“A Long View” – a Dissenting Heritage, Salisbury URC

One of the very early invitations I received for my moderatorial visit was from Salisbury United Reformed Church. As one of our congregations recognising 350 years of dissenting and non-conformist heritage, Salisbury URC is having a year of events to mark 1662. John Strickland, the founding minister, was fairly well known in his day as a preacher to the House of Commons and was rector at the local parish church!

I arrived in Salisbury on Saturday afternoon and managed to attend Evensong at the Salisbury Cathedral. It was the Feast of St Michael and All Angels and also the occasion of the installation of a new Canon treasurer. It was an amazing experience (a taste of heaven perhaps!) to sit and delight in both the liturgy and music, lost in such a magnificent house of “living stones”! Later that evening I joined Revd Julian Thomas and his delightful family at the manse for a meal, where among other things I learnt much about the church, the local community, local ecumenical engagements and about Street Pastors in Salisbury. Helen, the daughter of Julian and Kathy is one of the youngest Street pastors in Salisbury and she is enjoying every moment of her “night-time” ministry!

For the service on September 30th, the local Methodist minister, the Revd David Hookins and his whole congregation joined Salisbury URC. Also, among the visitors was the local MP (John Glen) who read one of the lessons. Salisbury URC is served by Julian and Revd Tom Grant (NSM). For my reflections I focused on 1 Peter 2:1-10 and Matthew 5:1-11, drawing on my own version of a dissenting “hermeneutics” to re-read the shape of ministry for the “house of living stones” underscoring our calling to become a spiritual house constantly being shaped and reshaped into that space where the presence of God is known, where unconditional love and forgiveness flow freely and where all are welcomed.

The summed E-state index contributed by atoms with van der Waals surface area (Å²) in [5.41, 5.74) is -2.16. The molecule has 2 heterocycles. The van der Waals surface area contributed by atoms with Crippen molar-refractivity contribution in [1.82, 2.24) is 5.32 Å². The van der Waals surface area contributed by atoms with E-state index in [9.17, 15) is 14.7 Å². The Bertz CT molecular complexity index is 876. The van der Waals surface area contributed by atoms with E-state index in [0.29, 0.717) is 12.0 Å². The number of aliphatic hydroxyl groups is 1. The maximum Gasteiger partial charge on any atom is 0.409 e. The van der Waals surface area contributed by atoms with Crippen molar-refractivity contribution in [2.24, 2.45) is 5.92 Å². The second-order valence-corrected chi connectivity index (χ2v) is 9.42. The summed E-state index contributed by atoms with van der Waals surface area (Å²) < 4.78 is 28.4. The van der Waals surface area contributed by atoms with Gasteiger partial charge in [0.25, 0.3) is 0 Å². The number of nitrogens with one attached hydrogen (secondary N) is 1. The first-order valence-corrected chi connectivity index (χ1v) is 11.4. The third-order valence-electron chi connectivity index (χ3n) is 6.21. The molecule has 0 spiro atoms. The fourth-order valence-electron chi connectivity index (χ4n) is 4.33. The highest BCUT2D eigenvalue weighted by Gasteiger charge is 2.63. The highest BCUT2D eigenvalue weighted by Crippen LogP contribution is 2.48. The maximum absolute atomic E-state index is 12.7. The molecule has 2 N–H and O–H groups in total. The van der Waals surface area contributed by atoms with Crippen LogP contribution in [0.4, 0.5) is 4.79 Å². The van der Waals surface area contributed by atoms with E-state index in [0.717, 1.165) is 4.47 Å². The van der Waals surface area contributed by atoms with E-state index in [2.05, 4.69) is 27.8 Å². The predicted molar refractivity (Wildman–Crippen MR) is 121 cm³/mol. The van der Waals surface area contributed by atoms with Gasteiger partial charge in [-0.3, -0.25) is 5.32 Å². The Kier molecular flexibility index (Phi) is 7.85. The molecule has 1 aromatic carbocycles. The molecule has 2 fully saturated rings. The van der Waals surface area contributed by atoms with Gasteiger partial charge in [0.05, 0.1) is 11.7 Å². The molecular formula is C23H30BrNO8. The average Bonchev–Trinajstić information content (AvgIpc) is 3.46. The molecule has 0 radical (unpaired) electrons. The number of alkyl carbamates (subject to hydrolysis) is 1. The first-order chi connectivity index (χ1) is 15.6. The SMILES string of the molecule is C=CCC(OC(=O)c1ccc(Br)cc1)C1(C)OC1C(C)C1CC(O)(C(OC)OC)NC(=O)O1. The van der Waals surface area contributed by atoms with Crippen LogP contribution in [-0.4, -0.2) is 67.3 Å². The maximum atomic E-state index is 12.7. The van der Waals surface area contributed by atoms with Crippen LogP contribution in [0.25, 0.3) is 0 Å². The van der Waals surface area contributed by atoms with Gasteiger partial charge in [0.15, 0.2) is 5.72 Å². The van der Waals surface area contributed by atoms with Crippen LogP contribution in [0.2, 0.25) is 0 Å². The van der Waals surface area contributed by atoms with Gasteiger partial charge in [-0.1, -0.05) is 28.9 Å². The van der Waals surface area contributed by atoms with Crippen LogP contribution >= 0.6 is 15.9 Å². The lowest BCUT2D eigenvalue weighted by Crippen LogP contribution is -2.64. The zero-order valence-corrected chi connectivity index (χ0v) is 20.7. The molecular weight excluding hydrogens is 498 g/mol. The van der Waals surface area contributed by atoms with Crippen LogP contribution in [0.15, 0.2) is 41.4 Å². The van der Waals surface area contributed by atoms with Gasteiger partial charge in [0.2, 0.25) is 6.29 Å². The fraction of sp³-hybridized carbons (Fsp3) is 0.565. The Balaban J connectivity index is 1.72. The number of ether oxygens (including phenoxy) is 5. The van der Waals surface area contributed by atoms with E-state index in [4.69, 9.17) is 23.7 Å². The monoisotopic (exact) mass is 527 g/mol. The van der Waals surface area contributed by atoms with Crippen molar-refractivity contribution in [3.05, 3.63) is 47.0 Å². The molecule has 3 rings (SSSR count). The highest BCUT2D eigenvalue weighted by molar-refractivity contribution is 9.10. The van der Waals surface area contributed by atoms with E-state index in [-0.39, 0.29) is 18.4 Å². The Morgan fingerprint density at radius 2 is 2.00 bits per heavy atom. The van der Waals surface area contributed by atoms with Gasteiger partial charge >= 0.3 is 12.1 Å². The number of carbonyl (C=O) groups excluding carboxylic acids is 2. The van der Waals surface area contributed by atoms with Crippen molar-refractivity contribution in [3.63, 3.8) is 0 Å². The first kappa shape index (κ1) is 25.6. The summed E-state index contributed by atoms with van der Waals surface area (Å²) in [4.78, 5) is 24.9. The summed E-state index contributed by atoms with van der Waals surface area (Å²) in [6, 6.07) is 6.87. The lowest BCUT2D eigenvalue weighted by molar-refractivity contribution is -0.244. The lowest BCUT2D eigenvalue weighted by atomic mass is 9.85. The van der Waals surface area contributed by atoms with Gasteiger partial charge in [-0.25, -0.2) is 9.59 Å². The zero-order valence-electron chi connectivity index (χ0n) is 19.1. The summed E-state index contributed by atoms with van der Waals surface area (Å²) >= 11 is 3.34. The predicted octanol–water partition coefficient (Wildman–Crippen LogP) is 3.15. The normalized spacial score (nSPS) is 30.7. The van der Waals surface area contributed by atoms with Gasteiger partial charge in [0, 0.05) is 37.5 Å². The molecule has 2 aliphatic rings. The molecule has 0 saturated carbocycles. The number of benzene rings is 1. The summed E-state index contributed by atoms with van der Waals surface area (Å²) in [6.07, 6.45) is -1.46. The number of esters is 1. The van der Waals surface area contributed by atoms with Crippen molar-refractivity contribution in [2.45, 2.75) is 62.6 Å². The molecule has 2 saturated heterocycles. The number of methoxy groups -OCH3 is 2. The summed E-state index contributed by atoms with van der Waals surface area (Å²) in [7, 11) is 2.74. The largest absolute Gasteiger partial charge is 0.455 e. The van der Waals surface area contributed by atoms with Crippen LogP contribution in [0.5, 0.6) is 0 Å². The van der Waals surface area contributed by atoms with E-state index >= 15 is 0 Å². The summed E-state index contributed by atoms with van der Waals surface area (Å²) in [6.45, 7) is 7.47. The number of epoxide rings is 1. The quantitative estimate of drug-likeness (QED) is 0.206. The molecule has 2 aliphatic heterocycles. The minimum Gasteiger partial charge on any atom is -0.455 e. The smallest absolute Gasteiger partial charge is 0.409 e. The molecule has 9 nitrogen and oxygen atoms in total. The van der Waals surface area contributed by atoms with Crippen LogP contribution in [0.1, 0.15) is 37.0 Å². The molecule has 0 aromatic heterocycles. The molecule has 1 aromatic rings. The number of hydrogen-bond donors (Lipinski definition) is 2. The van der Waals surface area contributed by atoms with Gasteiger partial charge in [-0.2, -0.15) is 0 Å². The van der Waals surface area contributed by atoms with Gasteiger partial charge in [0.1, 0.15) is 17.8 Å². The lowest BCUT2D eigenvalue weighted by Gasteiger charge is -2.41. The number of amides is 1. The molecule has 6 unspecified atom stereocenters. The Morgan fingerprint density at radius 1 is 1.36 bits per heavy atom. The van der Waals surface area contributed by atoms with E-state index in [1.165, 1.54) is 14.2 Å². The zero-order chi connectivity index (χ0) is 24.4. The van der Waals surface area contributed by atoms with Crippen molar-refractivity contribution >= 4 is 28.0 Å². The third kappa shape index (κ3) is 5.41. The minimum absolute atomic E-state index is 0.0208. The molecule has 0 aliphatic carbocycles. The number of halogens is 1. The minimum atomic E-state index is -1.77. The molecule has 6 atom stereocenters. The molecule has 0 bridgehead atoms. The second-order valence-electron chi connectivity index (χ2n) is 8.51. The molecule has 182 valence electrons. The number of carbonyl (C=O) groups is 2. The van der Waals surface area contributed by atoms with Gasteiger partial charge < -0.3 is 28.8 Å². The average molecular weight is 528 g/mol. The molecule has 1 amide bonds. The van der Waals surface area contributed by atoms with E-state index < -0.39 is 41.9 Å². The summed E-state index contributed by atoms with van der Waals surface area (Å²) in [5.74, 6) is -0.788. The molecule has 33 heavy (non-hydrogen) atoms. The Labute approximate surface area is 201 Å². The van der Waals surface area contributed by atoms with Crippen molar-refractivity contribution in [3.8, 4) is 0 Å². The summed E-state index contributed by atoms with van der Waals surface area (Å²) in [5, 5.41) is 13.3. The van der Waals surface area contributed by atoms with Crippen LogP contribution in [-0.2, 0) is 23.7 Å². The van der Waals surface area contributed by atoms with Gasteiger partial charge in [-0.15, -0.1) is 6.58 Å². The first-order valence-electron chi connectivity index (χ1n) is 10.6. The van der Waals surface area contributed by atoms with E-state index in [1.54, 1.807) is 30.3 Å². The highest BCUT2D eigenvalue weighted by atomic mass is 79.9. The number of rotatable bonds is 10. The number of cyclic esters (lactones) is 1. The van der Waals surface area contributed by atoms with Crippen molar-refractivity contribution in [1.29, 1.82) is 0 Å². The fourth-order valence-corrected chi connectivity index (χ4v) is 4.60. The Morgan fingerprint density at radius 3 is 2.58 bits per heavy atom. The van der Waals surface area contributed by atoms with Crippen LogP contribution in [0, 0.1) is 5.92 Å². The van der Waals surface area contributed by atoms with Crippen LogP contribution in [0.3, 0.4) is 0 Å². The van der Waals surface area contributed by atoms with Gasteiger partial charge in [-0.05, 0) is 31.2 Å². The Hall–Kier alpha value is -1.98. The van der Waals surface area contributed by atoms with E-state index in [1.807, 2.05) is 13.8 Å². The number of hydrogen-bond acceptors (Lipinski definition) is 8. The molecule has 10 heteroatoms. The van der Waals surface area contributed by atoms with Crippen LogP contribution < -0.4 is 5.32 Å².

A question and answer time with the moderator of GA after the service was as warm as it was robust. High on the agenda of Salisbury is the ecumenical vocation – real in terms of the present contextual realities of churches in Salisbury. Hence, in trying to live out their ecumenical calling members are contemplating ways to bring, as one of their distinctive “offerings”, their dissenting heritage to their shared affirmations and commitments to ecumenical partnerships. There were conversations around the General Assembly’s decision on Civil Partnerships and how as church we are committed to live together with our differences, on the wisdom of continuing Manse provision for ministers, and on how overwhelming the number of new “centrally driven” initiatives can be for a local congregation. I was touched by a Methodist member who stayed behind for the conversations and said to me afterwards: “You are now on my prayer-list”.

Some of these conversations continued later as I joined Peter and Yvonne Poulter for lunch. In our table conversations, I also learnt much about the joys of retirement, and caught a glimpse of what a retired Minister’s house may look like!  I can see that my main temptation (the love of books) will be a major stumbling block. So I am starting to pray, kindle my heart O generous God….

Good adventure to Salisbury URC on their continuing journey of becoming living stones – sisters and brothers who are growing into salvation, striving to walk the way of Jesus, model the Jesus life and practise the Jesus truth!

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